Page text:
For a man of his status in the draft, he is way too off the mark, and often even has trouble with accuracy. Winston is supposed to be the franchise, and yet here he is no man’s land in just own respective second season. His only saving grace is that he can throw up jump balls to Evans on occasion to help him in a growing storm.

But even Evans is prone to a mistake with the third most amount of drops among qualified receivers. Running back Doug Martin is possibly set to return from injury, but who knows in what capacity.

Needless to say there isn’t much the Bears should be afraid of provided their eighth ranked pass rush (in terms of sacks) gets on another roll as it did against Green Bay and Minnesota. With the return of Goldman, it’s difficult to see the Tampa Bay offensive line – in the middle of the pack with sacks allowed at 19 – holding up in any facet that allows Winston to do enough damage.

Pressure on someone as turnover prone as Winston will allow corners like Callahan and Tracy Porter to make more plays. And in turn allow the Bears to force their most turnovers in a game yet this season. This healthy defense ready to gel should have nothing to fear.

When the Bears are on offense: To this point, Chicago’s offense has produced largely like Tampa’s on the surface.

The Bears are just 20th overall in yardage and 31st in scoring. Most of that production or lack thereof can be attributed to early season struggles with an offensive line that’s given up just six sacks in the past six weeks after giving up eight in the first two. That led to Brian Hoyer stepping in for the injured Cutler which had the Bears struggled to finish drives

Chicago also didn’t have much balance in the running game, but all of that concern has gone by the wayside with the star rookie Howard. So it shouldn’t be surprising, when the underlying numbers, i.e. DVOA-efficiency, has the Chicago offense at 13th.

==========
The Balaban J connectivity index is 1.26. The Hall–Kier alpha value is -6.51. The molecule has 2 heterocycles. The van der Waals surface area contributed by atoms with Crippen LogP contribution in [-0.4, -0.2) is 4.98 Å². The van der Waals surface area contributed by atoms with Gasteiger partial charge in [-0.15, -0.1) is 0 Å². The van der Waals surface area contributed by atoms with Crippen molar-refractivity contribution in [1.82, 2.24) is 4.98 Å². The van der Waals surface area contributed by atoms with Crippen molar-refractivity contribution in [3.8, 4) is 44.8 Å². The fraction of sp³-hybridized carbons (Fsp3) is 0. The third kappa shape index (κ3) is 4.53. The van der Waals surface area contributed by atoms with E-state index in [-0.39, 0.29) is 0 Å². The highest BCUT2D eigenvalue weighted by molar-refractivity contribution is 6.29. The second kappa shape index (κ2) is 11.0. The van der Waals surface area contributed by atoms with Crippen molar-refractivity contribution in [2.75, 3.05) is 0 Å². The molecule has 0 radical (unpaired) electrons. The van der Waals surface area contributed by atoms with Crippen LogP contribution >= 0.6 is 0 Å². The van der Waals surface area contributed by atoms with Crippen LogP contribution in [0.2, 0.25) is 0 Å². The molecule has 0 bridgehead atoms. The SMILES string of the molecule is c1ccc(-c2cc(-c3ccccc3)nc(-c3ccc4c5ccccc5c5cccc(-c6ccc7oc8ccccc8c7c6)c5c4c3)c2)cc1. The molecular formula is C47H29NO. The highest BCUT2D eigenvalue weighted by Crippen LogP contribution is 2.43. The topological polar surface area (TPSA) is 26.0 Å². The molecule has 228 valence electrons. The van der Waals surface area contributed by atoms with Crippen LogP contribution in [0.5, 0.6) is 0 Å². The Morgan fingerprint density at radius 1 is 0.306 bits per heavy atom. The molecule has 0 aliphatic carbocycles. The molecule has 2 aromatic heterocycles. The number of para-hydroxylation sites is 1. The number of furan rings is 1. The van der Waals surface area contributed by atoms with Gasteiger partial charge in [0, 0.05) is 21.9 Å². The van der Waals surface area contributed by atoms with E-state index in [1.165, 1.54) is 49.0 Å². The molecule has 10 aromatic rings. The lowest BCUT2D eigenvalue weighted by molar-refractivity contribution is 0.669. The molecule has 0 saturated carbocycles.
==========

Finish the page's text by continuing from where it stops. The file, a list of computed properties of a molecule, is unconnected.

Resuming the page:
Their output is underperforming and speaks to a significant uptick in market correction not only against the Buccaneers, but through the rest of season. Whether that’s the Cutler effect or everyone on offense getting healthy and finding their groove, it doesn’t matter. This attack is ready to produce.

And the Buccaneers are more than ready to appease. Tampa has the 29th ranked scoring defense, and is 22nd and 23rd in DVOA and yardage respectively. This is a team fresh off of giving up 43 points and 463 yards to the buzz saw Falcons offense.

You can gash this team in both the passing and running game – they’re ranked in the bottom third of the league defending either – once you find a rhythm.

In terms of a matchup, expect the Bears to attack Tampa Bay with a heavy load of play action after getting Howard going, and specifically focus on safety Chris Conte on the back end. He’s a liability in both pass coverage and as a defender in the box. And Chicago will have him as a focal point.

The Buccaneers don’t have enough of a pass rush other than premier defensive tackle Gerald McCoy to make Cutler uncomfortable in that respect. And since McCoy’s on the interior, he should be neutralized by worthy counterparts in Sitton and Long.

Basically, offensive coordinator Dowell Loggains and company are set to have some fun.

Early pick: Bears 34, Bucs 19

Robert Zeglinski is a staff writer for SB Nation and managing editor at No Coast Bias. Follow Robert on Twitter:@RobertZeglinski.